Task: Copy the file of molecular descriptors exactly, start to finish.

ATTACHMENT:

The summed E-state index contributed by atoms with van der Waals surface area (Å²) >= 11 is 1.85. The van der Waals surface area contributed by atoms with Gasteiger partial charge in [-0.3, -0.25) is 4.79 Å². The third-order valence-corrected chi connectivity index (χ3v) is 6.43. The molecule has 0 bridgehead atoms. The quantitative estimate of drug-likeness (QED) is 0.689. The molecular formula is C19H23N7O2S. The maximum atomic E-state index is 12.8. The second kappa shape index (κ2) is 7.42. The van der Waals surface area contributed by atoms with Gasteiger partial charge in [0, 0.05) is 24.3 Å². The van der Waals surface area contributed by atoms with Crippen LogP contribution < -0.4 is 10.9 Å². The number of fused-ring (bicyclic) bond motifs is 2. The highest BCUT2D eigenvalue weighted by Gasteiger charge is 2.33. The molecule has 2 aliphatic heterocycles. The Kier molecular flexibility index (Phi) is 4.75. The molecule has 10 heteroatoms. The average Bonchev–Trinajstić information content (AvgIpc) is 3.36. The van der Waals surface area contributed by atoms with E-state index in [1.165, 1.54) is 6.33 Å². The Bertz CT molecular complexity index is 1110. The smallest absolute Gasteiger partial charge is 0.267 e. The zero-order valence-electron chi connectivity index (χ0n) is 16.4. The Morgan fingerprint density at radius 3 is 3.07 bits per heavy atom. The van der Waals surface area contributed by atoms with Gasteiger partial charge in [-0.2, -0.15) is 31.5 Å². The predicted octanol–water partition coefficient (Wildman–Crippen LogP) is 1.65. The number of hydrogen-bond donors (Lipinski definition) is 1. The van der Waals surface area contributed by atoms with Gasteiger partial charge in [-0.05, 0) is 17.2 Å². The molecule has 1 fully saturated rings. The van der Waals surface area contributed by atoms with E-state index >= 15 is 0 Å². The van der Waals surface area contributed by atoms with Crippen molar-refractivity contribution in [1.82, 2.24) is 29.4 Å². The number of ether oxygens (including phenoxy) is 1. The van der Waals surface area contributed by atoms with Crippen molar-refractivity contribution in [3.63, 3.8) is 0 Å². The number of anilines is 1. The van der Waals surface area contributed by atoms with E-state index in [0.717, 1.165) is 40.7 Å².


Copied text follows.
The summed E-state index contributed by atoms with van der Waals surface area (Å²) >= 11 is 1.85. The van der Waals surface area contributed by atoms with Gasteiger partial charge in [-0.3, -0.25) is 4.79 Å². The third-order valence-corrected chi connectivity index (χ3v) is 6.43. The molecule has 0 bridgehead atoms. The quantitative estimate of drug-likeness (QED) is 0.689. The molecular formula is C19H23N7O2S. The maximum atomic E-state index is 12.8. The second kappa shape index (κ2) is 7.42. The van der Waals surface area contributed by atoms with Gasteiger partial charge in [0, 0.05) is 24.3 Å². The van der Waals surface area contributed by atoms with Crippen LogP contribution < -0.4 is 10.9 Å². The number of fused-ring (bicyclic) bond motifs is 2. The highest BCUT2D eigenvalue weighted by Gasteiger charge is 2.33. The molecule has 2 aliphatic heterocycles. The Kier molecular flexibility index (Phi) is 4.75. The molecule has 10 heteroatoms. The average Bonchev–Trinajstić information content (AvgIpc) is 3.36. The van der Waals surface area contributed by atoms with E-state index in [1.165, 1.54) is 6.33 Å². The Bertz CT molecular complexity index is 1110. The smallest absolute Gasteiger partial charge is 0.267 e. The zero-order valence-electron chi connectivity index (χ0n) is 16.4. The Morgan fingerprint density at radius 3 is 3.07 bits per heavy atom. The van der Waals surface area contributed by atoms with Gasteiger partial charge in [-0.2, -0.15) is 31.5 Å². The predicted octanol–water partition coefficient (Wildman–Crippen LogP) is 1.65. The number of hydrogen-bond donors (Lipinski definition) is 1. The van der Waals surface area contributed by atoms with Gasteiger partial charge in [-0.05, 0) is 17.2 Å². The molecule has 1 fully saturated rings. The van der Waals surface area contributed by atoms with E-state index >= 15 is 0 Å². The van der Waals surface area contributed by atoms with Crippen molar-refractivity contribution in [1.82, 2.24) is 29.4 Å². The number of ether oxygens (including phenoxy) is 1. The van der Waals surface area contributed by atoms with Crippen molar-refractivity contribution in [3.63, 3.8) is 0 Å². The number of anilines is 1. The van der Waals surface area contributed by atoms with E-state index in [0.717, 1.165) is 40.7 Å².